Selection Sunday is less than three weeks away.
College basketball teams from across the country are gearing up for the last stretch of conference play, intense competition in their respective league tournaments and, hopefully, a ticket to the Dance: the 2013 NCAA Tournament.
Here is a quick look at the top 10 mid-major stars who are ready to burst onto the national scene and grab the limelight during March Madness.
Stats provided by ESPN.com.
The 6’3” guard can fill it up. In the Bulldogs' opening game of the season, he put up 20 points against SEC-foe Texas A&M.
In his most recent conference game, Appleby hit seven-of-12 threes and scored 28 points against Idaho.
Middle Tennessee is one of those teams that has a bunch of ballers, all of whom could go off at any moment.
As a 6’2" guard, Marcos Knight leads the Blue Raiders in both scoring (12.6 PPG) and rebounding (5.7 RPG).
Earlier this season, Knight went for 23 points and nine rebounds against Arkansas State.
Big Jake Cohen is a versatile PF who can work down low or step outside and rain down shots from beyond the arc. Think of a similar skill set to that of Duke’s Ryan Kelly.
Earlier this season, in spite of only seeing 19 minutes of action against the Blue Devils, Cohen scored 19 points and grabbed eight rebounds.
Last season as a junior, the 6’10” Wildcat scored 24 points and grabbed 10 rebounds against Louisville in the opening round of the NCAA Tournament.
Cohen will be ready to shine again as a senior facing his “last hurrah” as a collegiate player.
Akron’s Zeke Marshall is one of the best shot-blockers (3.5 BPG) and shooters (65.5 FG%) in the nation. He is No. 5 in both categories.
The seven-foot center averages 12.6 PPG and 6.8 RPG, and he was just short of a triple-double earlier this year against Toledo when he scored 18 points and posted eight rebounds and nine blocks.
His length and mobility help him to be a frightening frontcourt defender.
Belmont’s Ian Clark is one of the best pure shooters in college basketball.
Clark is connecting on 54.5 percent of his field goals, 82.1 percent of his free throws and 47.3 percent of his shot attempts from beyond the arc.
The 6’3” guard averages 18.4 points per game and has tallied at least 30 points in three games so far this season.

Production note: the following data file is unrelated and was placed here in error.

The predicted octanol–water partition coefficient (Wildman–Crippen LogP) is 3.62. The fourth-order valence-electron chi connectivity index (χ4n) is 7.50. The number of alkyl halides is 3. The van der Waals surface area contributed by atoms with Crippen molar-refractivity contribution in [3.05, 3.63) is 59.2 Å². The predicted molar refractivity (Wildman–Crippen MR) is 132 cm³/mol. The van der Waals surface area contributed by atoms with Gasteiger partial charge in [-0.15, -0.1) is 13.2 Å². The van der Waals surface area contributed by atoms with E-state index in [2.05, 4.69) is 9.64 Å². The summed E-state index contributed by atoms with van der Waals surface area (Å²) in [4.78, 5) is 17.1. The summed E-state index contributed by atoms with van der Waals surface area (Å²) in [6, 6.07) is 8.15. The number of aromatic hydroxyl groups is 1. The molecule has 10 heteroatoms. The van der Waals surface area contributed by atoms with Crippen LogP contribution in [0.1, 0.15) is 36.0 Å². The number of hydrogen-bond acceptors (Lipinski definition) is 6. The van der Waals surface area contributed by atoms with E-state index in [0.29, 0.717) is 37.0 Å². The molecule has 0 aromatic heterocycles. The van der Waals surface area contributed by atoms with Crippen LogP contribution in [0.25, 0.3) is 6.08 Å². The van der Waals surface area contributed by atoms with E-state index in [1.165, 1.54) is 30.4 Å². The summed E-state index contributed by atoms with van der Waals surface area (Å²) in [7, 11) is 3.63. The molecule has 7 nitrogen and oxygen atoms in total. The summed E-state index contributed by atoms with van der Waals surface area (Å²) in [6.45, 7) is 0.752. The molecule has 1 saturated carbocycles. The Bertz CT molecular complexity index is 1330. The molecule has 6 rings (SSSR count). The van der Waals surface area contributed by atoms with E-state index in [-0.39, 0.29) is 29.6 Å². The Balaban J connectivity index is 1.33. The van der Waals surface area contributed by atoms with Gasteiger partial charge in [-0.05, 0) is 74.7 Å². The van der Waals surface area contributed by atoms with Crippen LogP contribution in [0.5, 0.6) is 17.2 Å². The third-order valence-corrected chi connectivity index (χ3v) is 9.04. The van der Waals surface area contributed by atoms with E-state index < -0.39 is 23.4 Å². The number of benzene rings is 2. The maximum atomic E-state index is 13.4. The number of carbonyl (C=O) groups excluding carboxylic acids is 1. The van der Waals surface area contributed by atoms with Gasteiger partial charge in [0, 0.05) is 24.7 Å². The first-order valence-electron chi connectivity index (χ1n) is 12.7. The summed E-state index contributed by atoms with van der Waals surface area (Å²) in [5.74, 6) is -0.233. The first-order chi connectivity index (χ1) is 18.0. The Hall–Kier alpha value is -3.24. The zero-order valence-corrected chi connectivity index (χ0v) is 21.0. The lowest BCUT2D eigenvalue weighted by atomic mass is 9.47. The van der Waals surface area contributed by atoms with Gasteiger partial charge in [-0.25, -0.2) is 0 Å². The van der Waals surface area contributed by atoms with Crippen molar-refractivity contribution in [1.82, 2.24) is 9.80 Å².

Carl Hall is one of the strongest inside players in college hoops.
He is finally getting back into shape after having midseason surgery.
Hall is the Shockers' top rebounder (7.2 RPG) and No. 2 scorer (12.5 PPG).
The 6’8" PF put up an impressive double-double (17 points, 13 rebounds) when WSU beat Creighton.
Mike Muscala is one of the most versatile big men in the country. He has a nice inside/outside game.
The 6’11", 240-pound center leads the Bison in scoring (19.4 PPG), rebounding (11.3 RPG) and blocks (2.5 BPG), and he is a few assists shy of being their assists leader (2.5 APG).
He has put up 19 double-doubles, including a 29-point,19-board outing against Columbia.
Earlier this season, ESPN college basketball analyst Jay Bilas included Muscala on his list of the best big men in the nation.
Matthew Dellavedova is one of the best all-around point guards in college basketball.
Dellavedova is averaging 16.1 PPG, 3.2 RPG and 6.2 APG.
He has been a Bob Cousy Award finalist twice.
SportsIllustrated.com's Kelli Anderson reports that:
Dellavedova will depart St. Mary's this spring with the school's career assists record (710 and counting); the career three-pointer record (262 and counting), and most likely, the career scoring record.
Doug McDermott is the kind of player who can throw his teammates on his back and carry them a long way in the NCAA Tournament.
McDermott is the No. 4 scorer in the country (22.4 PPG) and is shooting 54.2 percent from the field, 85.5 percent from the charity stripe and 48 percent from beyond the arc.
But, the 6’8" combo forward is more than just a scorer. He also averages 7.6 rebounds and 1.8 blocks per game.
Creighton hasn't had nearly the season (22-7; 11-5 MVC) that many expected. But with their talent, depth and experience, the Bluejays have a chance to make a run in March.
Kelly Olynyk is a unique person and an excellent player.
The fact that he is letting his hair grow for the rest of the season comes as no surprise.
Olynyk is a surprisingly mobile player, scoring 17.7 points per game and grabbing seven boards per game.
Many people questioned his decision to redshirt last year. Now, he looks like a genius.
ESPN's Jay Bilas said this about Olynyk:
The big man came to Gonzaga as a skilled face-up shooter, and after a redshirt season has transformed into one of the most efficient back-to-the-basket scorers in the country.